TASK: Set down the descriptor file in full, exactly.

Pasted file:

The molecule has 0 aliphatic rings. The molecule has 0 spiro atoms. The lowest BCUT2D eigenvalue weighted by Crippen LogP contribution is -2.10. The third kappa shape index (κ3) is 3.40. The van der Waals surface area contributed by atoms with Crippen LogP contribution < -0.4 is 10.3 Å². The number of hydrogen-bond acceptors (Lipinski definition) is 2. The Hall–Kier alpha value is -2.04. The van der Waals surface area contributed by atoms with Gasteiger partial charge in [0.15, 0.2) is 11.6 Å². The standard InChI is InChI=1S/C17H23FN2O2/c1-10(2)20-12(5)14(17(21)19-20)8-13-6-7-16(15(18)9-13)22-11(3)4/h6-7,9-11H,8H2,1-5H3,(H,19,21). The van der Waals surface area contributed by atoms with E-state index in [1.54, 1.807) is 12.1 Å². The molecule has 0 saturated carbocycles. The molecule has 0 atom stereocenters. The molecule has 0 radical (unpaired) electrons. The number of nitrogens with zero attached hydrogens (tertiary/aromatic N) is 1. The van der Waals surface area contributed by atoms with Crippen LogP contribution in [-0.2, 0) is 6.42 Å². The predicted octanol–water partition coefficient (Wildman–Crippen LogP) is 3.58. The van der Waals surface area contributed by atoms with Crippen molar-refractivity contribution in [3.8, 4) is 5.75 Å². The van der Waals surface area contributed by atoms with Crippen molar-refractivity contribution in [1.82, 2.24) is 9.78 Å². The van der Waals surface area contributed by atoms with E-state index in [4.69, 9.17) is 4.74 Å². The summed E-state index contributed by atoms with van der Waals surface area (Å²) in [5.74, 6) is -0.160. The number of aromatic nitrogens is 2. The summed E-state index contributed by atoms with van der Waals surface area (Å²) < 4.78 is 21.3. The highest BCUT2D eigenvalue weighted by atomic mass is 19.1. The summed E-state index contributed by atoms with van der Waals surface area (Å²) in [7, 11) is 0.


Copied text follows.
The molecule has 0 aliphatic rings. The molecule has 0 spiro atoms. The lowest BCUT2D eigenvalue weighted by Crippen LogP contribution is -2.10. The third kappa shape index (κ3) is 3.40. The van der Waals surface area contributed by atoms with Crippen LogP contribution < -0.4 is 10.3 Å². The number of hydrogen-bond acceptors (Lipinski definition) is 2. The Hall–Kier alpha value is -2.04. The van der Waals surface area contributed by atoms with Gasteiger partial charge in [0.15, 0.2) is 11.6 Å². The standard InChI is InChI=1S/C17H23FN2O2/c1-10(2)20-12(5)14(17(21)19-20)8-13-6-7-16(15(18)9-13)22-11(3)4/h6-7,9-11H,8H2,1-5H3,(H,19,21). The van der Waals surface area contributed by atoms with E-state index in [1.54, 1.807) is 12.1 Å². The molecule has 0 saturated carbocycles. The molecule has 0 atom stereocenters. The molecule has 0 radical (unpaired) electrons. The number of nitrogens with zero attached hydrogens (tertiary/aromatic N) is 1. The van der Waals surface area contributed by atoms with Crippen LogP contribution in [-0.2, 0) is 6.42 Å². The predicted octanol–water partition coefficient (Wildman–Crippen LogP) is 3.58. The van der Waals surface area contributed by atoms with Crippen molar-refractivity contribution in [3.8, 4) is 5.75 Å². The van der Waals surface area contributed by atoms with Crippen molar-refractivity contribution in [1.82, 2.24) is 9.78 Å². The van der Waals surface area contributed by atoms with E-state index in [4.69, 9.17) is 4.74 Å². The summed E-state index contributed by atoms with van der Waals surface area (Å²) in [5.74, 6) is -0.160. The number of aromatic nitrogens is 2. The summed E-state index contributed by atoms with van der Waals surface area (Å²) < 4.78 is 21.3. The highest BCUT2D eigenvalue weighted by atomic mass is 19.1. The summed E-state index contributed by atoms with van der Waals surface area (Å²) in [7, 11) is 0.